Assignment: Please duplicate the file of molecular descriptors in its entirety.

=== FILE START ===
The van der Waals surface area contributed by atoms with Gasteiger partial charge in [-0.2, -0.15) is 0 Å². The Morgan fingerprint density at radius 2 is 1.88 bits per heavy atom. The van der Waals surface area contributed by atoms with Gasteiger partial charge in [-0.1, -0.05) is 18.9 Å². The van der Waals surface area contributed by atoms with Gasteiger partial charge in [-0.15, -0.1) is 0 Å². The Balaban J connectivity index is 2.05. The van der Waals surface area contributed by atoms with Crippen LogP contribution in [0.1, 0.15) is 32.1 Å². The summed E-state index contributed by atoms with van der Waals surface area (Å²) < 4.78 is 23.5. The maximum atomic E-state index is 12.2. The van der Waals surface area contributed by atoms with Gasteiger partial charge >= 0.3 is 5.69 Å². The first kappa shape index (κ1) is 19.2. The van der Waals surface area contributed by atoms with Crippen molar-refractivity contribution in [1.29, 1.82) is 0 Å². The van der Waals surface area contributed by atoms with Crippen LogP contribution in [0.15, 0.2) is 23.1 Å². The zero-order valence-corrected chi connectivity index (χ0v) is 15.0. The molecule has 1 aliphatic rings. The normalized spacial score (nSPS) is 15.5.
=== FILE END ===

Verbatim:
The van der Waals surface area contributed by atoms with Gasteiger partial charge in [-0.2, -0.15) is 0 Å². The Morgan fingerprint density at radius 2 is 1.88 bits per heavy atom. The van der Waals surface area contributed by atoms with Gasteiger partial charge in [-0.1, -0.05) is 18.9 Å². The van der Waals surface area contributed by atoms with Gasteiger partial charge in [-0.15, -0.1) is 0 Å². The Balaban J connectivity index is 2.05. The van der Waals surface area contributed by atoms with Crippen LogP contribution in [0.1, 0.15) is 32.1 Å². The summed E-state index contributed by atoms with van der Waals surface area (Å²) < 4.78 is 23.5. The maximum atomic E-state index is 12.2. The van der Waals surface area contributed by atoms with Gasteiger partial charge >= 0.3 is 5.69 Å². The first kappa shape index (κ1) is 19.2. The van der Waals surface area contributed by atoms with Crippen molar-refractivity contribution in [1.29, 1.82) is 0 Å². The van der Waals surface area contributed by atoms with Crippen LogP contribution in [0.15, 0.2) is 23.1 Å². The zero-order valence-corrected chi connectivity index (χ0v) is 15.0. The molecule has 1 aliphatic rings. The normalized spacial score (nSPS) is 15.5.